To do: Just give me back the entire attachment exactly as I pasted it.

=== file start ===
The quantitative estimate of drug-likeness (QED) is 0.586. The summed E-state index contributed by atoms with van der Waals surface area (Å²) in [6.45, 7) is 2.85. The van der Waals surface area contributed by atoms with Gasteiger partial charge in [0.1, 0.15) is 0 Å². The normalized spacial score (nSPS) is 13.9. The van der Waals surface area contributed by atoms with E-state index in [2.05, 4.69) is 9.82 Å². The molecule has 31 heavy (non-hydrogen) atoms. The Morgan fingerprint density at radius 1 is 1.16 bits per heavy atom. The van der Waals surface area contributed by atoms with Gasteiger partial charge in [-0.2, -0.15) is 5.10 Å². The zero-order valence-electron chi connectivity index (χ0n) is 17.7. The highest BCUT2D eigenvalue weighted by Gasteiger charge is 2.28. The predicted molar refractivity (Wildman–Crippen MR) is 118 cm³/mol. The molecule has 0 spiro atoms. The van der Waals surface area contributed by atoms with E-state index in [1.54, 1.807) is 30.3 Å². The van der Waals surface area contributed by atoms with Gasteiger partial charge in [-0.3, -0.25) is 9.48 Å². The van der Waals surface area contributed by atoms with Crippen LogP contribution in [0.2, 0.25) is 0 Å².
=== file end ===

The quantitative estimate of drug-likeness (QED) is 0.586. The summed E-state index contributed by atoms with van der Waals surface area (Å²) in [6.45, 7) is 2.85. The van der Waals surface area contributed by atoms with Gasteiger partial charge in [0.1, 0.15) is 0 Å². The normalized spacial score (nSPS) is 13.9. The van der Waals surface area contributed by atoms with E-state index in [2.05, 4.69) is 9.82 Å². The molecule has 31 heavy (non-hydrogen) atoms. The Morgan fingerprint density at radius 1 is 1.16 bits per heavy atom. The van der Waals surface area contributed by atoms with Gasteiger partial charge in [-0.2, -0.15) is 5.10 Å². The zero-order valence-electron chi connectivity index (χ0n) is 17.7. The highest BCUT2D eigenvalue weighted by Gasteiger charge is 2.28. The predicted molar refractivity (Wildman–Crippen MR) is 118 cm³/mol. The molecule has 0 spiro atoms. The van der Waals surface area contributed by atoms with E-state index in [1.54, 1.807) is 30.3 Å². The van der Waals surface area contributed by atoms with Gasteiger partial charge in [-0.3, -0.25) is 9.48 Å². The van der Waals surface area contributed by atoms with Crippen LogP contribution in [0.2, 0.25) is 0 Å².